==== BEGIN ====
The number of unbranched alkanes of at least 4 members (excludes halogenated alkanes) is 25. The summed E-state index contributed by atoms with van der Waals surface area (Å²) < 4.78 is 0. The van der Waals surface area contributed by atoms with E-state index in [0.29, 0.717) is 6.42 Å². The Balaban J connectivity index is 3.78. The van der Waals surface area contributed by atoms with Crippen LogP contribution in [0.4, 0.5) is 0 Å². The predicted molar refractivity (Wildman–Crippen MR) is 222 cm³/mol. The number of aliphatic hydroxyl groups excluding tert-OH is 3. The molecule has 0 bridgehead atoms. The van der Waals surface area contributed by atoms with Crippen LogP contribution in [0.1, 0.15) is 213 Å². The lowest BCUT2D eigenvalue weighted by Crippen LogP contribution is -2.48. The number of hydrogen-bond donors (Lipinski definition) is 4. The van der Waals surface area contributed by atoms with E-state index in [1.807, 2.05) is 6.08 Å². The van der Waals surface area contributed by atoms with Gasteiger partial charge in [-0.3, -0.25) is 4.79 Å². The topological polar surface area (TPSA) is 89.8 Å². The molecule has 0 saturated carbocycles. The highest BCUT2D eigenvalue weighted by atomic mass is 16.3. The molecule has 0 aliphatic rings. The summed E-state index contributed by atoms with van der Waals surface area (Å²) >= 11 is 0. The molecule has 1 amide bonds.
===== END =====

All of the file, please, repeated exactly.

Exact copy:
The number of unbranched alkanes of at least 4 members (excludes halogenated alkanes) is 25. The summed E-state index contributed by atoms with van der Waals surface area (Å²) < 4.78 is 0. The van der Waals surface area contributed by atoms with E-state index in [0.29, 0.717) is 6.42 Å². The Balaban J connectivity index is 3.78. The van der Waals surface area contributed by atoms with Crippen LogP contribution in [0.4, 0.5) is 0 Å². The predicted molar refractivity (Wildman–Crippen MR) is 222 cm³/mol. The number of aliphatic hydroxyl groups excluding tert-OH is 3. The molecule has 0 bridgehead atoms. The van der Waals surface area contributed by atoms with Crippen LogP contribution in [0.1, 0.15) is 213 Å². The lowest BCUT2D eigenvalue weighted by Crippen LogP contribution is -2.48. The number of hydrogen-bond donors (Lipinski definition) is 4. The van der Waals surface area contributed by atoms with E-state index in [1.807, 2.05) is 6.08 Å². The van der Waals surface area contributed by atoms with Gasteiger partial charge in [-0.3, -0.25) is 4.79 Å². The topological polar surface area (TPSA) is 89.8 Å². The molecule has 0 saturated carbocycles. The highest BCUT2D eigenvalue weighted by atomic mass is 16.3. The molecule has 0 aliphatic rings. The summed E-state index contributed by atoms with van der Waals surface area (Å²) >= 11 is 0. The molecule has 1 amide bonds.